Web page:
LONDON (Reuters) - Queen Elizabeth went into hospital in London on Sunday with symptoms of gastroenteritis, a Buckingham Palace spokesman said.
The 86-year-old monarch first developed symptoms of the stomach bug on Friday and the decision to take her to hospital was a precautionary measure. She was in good spirits and her condition was not deteriorating, the palace spokesman said.
All the queen's engagements for the coming week, including a trip to Italy scheduled for March 6-7, have been cancelled or postponed. It is unusual for the monarch, who is very diligent in carrying out her royal duties, to cancel any engagement.
The queen last appeared in public on Thursday, when she bestowed honours on British Olympic medallists including heptathlon star Jessica Ennis. The queen appeared well and happy in a salmon pink outfit in photographs of that event.
The head of state, who last year celebrated 60 years on the throne, is known for her robust health. She was last hospitalised in 2003 when she had a knee operation.
The palace spokesman said she had been spending the weekend at Windsor Castle, outside of London, and was driven by private car from there to the King Edward VII hospital in central London at about 3 p.m. (1500 GMT).
The spokesman said she was there for precautionary assessments and may remain there for a couple of days.
She was last at the hospital last year, visiting her husband Prince Philip when he was treated there for a bladder infection.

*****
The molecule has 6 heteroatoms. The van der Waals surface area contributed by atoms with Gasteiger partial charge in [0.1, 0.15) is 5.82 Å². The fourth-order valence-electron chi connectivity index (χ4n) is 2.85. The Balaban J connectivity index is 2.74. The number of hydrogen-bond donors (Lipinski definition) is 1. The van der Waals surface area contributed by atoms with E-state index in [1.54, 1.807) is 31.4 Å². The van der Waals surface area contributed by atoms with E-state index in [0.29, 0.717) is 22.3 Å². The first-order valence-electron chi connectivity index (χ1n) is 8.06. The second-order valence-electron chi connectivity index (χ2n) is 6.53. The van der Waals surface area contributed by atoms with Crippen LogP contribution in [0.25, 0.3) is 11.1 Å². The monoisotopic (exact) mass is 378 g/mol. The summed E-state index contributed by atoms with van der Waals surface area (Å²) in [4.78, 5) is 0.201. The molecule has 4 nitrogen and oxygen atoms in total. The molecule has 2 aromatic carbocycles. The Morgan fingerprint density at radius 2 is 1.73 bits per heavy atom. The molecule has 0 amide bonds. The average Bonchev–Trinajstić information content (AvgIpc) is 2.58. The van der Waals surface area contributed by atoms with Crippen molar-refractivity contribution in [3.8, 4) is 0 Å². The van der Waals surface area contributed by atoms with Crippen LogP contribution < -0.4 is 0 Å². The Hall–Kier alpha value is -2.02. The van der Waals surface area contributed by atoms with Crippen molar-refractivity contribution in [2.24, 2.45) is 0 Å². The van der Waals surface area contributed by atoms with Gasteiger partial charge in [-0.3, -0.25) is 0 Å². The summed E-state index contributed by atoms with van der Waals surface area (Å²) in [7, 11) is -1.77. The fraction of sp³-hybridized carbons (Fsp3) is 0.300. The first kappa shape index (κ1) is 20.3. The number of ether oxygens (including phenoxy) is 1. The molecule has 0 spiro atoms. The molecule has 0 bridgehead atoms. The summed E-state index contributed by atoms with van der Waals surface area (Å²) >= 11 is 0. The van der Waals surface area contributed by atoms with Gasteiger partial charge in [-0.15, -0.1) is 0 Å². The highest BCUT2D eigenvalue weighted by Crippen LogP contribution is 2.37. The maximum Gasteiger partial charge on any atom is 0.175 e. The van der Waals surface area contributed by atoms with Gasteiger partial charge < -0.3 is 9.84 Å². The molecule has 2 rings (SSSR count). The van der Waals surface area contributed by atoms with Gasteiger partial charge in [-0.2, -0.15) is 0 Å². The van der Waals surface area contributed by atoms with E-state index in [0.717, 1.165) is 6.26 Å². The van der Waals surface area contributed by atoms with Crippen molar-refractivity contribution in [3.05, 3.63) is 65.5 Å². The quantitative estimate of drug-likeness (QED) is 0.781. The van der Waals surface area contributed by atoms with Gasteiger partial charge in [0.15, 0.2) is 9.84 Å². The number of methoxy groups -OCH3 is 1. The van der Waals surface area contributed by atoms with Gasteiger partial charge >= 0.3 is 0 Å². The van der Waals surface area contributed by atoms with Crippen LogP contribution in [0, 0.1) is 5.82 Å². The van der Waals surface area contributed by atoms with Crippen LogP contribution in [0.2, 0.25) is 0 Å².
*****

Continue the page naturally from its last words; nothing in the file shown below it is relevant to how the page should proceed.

The Queen usually maintains a busy schedule of public and private engagements although in recent years she has cut down on her once hectic timetable of foreign trips.
The queen has enjoyed a period of high popularity over the past two years.
The wedding of her grandson Prince William to Kate Middleton in 2011 generated significant goodwill towards the royal family. The couple, now known as the Duke and Duchess of Cambridge, are expecting a child amid huge media interest in Britain.
The queen's own Diamond Jubilee celebrations last year cemented her popularity, as did her participation in the opening ceremony of the London Olympic Games, when she appeared alongside the fictional spy James Bond in a video sequence that was one of the highlights of the show.
The private King Edward VII is the hospital of choice for members of the royal family. The Duchess of Cambridge was treated there for acute morning sickness in December.
The hospital found itself at the centre of a global media storm after a crank caller from an Australian radio station, posing as the queen, obtained details of the duchess's condition. The nurse who took the call later committed suicide.
(Reporting By Estelle Shirbon; Editing by Peter Graff and Stephen Powell)